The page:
By Jack Molitor
The Herald Bulletin
ANDERSON, Ind. —
Same race. Same spot. Same friends.
Four close friends from Elwood, Steve and Mark Ebert, Bob Hartley and Mike Goins, arrived at Anderson Speedway early Saturday morning and set up their tailgate spread. It’s something the four of them have done together in preparation for the Little 500 every year for at least 20 years. Some of them have been coming even longer than that. And they do it for one reason.
“We wanted to get the best spot,” Steve Ebert said
The four friends have found the prime real estate for pre-race festivities is by the fence right outside Turn 1 on the track. It’s a spot they’ve fought to defend and they always arrive early to try to claim it. As the day draws on and the 8 p.m. green flag time approaches, the parking lot gets packed and fans file in quickly, so having the right spot makes all the difference.
“We’re all friends and we all enjoy just being out here before the race,” Hartley said. “We’ve got everything we need here.”
But the four agree the best part of the day is when the engines roar, the green flag waves and the Little 500 starts.
“I’ve been to a lot of sporting events, all kinds,” Steve Ebert said. “Nothing compares to this. When you have that many cars on a quarter-mile track, it’s thrilling.”
It’s that excitement track owner Rick Dawson tries to enhance year after year. Gates officially open at 4 p.m., but well before then dozens of people milled about the track, patronizing vendors, eating and getting a look at some of the cars in the pits. Restaurants along Martin Luther King Jr. Boulevard prepared with barbecues and cookouts, even with the threat of inclement weather.
“The race has such a storied history, we just try to build on that and embellish it a little more and blend it in to the modern era,” Dawson. “We’re fan-oriented so we give the fans more things to do, more to see.”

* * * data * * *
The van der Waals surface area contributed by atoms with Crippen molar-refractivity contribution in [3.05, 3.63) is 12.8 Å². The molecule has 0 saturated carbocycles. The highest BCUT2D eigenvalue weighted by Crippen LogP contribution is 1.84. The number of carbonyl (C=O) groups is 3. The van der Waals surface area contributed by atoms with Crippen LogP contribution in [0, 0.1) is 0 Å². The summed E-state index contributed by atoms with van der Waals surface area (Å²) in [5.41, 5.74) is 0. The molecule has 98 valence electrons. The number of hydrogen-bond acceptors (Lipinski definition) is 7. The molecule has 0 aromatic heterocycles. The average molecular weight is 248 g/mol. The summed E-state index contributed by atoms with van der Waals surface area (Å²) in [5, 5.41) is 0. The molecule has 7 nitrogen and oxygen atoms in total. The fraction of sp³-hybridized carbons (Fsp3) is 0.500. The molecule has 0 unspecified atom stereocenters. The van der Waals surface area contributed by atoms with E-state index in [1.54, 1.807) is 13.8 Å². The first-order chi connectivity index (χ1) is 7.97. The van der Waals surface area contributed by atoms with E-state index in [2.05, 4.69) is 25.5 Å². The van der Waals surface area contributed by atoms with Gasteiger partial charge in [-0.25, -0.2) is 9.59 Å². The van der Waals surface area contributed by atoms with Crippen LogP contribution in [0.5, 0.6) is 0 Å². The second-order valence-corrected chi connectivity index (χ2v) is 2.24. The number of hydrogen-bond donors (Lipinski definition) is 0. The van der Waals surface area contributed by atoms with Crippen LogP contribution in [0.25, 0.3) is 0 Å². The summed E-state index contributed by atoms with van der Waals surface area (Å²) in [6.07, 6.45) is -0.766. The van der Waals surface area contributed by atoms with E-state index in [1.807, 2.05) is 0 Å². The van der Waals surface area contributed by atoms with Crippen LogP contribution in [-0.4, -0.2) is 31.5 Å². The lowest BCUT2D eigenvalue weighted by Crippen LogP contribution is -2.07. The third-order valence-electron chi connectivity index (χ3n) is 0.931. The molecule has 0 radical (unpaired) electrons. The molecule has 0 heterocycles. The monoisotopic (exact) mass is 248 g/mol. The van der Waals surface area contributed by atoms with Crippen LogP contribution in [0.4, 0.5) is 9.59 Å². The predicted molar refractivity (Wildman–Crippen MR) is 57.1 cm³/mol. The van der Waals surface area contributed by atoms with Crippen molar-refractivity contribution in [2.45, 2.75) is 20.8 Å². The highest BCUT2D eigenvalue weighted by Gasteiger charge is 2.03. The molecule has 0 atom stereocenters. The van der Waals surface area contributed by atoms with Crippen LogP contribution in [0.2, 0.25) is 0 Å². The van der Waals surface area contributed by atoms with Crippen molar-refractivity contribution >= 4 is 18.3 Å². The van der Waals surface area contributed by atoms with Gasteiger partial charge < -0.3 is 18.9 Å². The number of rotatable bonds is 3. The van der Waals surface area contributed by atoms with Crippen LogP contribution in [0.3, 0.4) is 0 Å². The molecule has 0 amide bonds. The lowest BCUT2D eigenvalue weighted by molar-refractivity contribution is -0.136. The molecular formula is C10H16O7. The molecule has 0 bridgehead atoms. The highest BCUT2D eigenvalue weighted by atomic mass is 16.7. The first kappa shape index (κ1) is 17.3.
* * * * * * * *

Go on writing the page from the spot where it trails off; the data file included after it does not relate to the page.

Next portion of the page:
Plenty of fans like the “Elwood Four” are veterans of the race. For Beverley and Bonnie Tyler, it’s become more of a family obligation. They’re the mother and sister of two-time winner Brian Tyler, who took the checkered flag last year and in 2006. The two of them hang around the track for most of the week leading up to the race, watching qualifying and spending time with Brian.
When race time comes, they are joined by about 30 other family members and friends.
“We’re out here every year, and it’s always a lot of fun,” Beverley Tyler said. “This year should be a fast race, and I think Brian has a good chance again.”
But a few fans are taking in the experience for the first time. Russell and Ileana Lyke, a couple from Michigan, said they are attending for the first time and supporting a friend who owns one of the cars. They came only for race day, and planned on heading back home after the race, but they said the experience has been enjoyable.
“I just can’t wait for the race to get started,” Russell Lyke said.
Not everyone at the track for race day is able to partake in the festivities, though. The drivers and their crews spend their day with their heads under the hoods of their cars. Josh Bayne and Jonathan Eskew, crew workers for Rex Norris III’s No. 63 car, headed out of the pits at about 2 p.m. to try to relax and get a bite to eat.
“We just spend most of the day with the car, so we’re pretty focused on that,” Bayne said. “Once the race gets started, it’s never a dull moment.”
The 33-car race is known for its tightly-packed excitement, and Dawson said it has brought some of the best drivers in the world and spectators from everywhere. He said he filled out ticket orders for fans from Australia and the United Kingdom this year.
“The best part is, you never know what’s going to happen,” Dawson said. “It’s something you can’t believe unless you see it. We try to maintain that mystique.”
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